“Art therapy,” with its rich and important history, was never the purpose of our program. In our view, interpreting and understanding unconscious motives are not central to the early stages of recovery from psychiatric episodes and drug use cycles and relapses. The pieces here are presented just as they were created: without analysis or judgment. 

Instead, we believe the critical lesson is that good art is not just random and spontaneous. OHAP participants learn that there is purposeful discipline in creating art—that symbolism, color, design, materials, and style are all choices which the artist makes. This, in and of itself, is a powerful therapeutic vehicle. As their imaginations soar, so too does the desire to create and express themselves.

In this work, I hope you will find integrity, raw power, and depth of expression. I believe that the untrained artists whose works are collected here allow unusual access to the emotions, joys, and struggles that we all experience in our shared human journeys.

Justin Peters addresses guests at the the 10th anniversary exhibition.

Justin Peters addresses guests at the the 10th anniversary exhibition.


Justin Peters
Vice Chairman of Odyssey House

I was first introduced to Odyssey House when I agreed to redesign the organization’s graphic identity. As the project was pro bono, my original thought was to assign a junior design team, but after meeting the Odyssey House team I was so taken by their commitment to their cause, especially that of Dr. Peter Provet (President and CEO), I immediately pledged my direct involvement.  

During my first visit to Odyssey House, I was intrigued by the powerful client artwork hanging throughout the halls. Without knowing much about the Art Project itself, I felt that these pieces were strong enough to not only inspire those within the organization but also the surrounding community and beyond. I wanted the world to experience this work too, to feel the struggles and victories of those in recovery. That became my mission, and ultimately this book.  

Shortly after launching the new Odyssey House identity, I joined the Board of Trustees and began the process of making the book a reality. I had the opportunity to meet the extended management team, clinical directors, operational support staff, and clients from across several facilities and treatment programs. I was especially impressed with Jerald Frampton (Director of the Odyssey House Art Project) and the success he’d had with those who found their way to his art studio over a ten-year period. The consistency and sensibility of the work produced under Jerald’s direction continues to be a testament to the trust and respect that both clients and colleagues have for him.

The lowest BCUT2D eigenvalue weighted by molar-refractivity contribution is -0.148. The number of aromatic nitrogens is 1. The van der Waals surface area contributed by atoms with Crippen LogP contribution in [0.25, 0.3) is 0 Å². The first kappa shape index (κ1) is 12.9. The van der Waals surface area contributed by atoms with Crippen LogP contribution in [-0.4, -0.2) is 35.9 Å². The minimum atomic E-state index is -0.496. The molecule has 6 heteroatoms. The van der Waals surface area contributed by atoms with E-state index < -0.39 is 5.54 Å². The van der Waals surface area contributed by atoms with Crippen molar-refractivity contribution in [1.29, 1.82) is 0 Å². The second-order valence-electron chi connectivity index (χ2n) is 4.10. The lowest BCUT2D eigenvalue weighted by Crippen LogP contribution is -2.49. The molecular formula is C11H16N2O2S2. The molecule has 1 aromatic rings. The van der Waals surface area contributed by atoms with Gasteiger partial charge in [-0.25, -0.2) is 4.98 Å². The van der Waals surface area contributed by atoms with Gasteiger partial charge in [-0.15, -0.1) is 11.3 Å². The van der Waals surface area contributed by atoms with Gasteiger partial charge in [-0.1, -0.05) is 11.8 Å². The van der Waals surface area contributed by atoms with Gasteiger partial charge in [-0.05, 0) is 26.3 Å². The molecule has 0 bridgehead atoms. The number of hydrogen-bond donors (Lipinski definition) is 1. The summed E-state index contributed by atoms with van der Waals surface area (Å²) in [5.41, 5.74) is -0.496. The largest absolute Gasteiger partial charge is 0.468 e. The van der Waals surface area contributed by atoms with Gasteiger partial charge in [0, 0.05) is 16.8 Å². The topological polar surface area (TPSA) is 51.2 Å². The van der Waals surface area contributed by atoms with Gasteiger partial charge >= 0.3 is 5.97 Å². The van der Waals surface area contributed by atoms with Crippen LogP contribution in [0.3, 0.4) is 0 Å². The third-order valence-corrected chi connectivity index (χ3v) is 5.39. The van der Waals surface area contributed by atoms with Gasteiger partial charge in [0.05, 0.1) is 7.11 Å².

Working closely with Jerald and senior management, we explored various concepts, storylines and structures that would make the vast body of work accessible to a broadened audience. We decided that the book should not be merely a collection of pieces, each with a detailed description and unique context, it should be a cumulative and singular visual narrative that unifies the art based on its formal merits and ability to engage and challenge the viewer to connect with the work on a personal level. Though every life is lived differently, the notion of life’s journey is universal, so the curation process focused on mapping a course from birth to rebirth, one that invites the viewer to explore, interpret, and discover on their own terms.

 I’m honored to share this exceptional series of artwork from the Odyssey House Art Project with the world and hope it inspires in others what it has in me—the ability to reserve judgment, the courage to reject stigma and the curiosity to explore what unites us all—the uncertainty of life’s journey and our resilience in finding beauty and purpose along the way.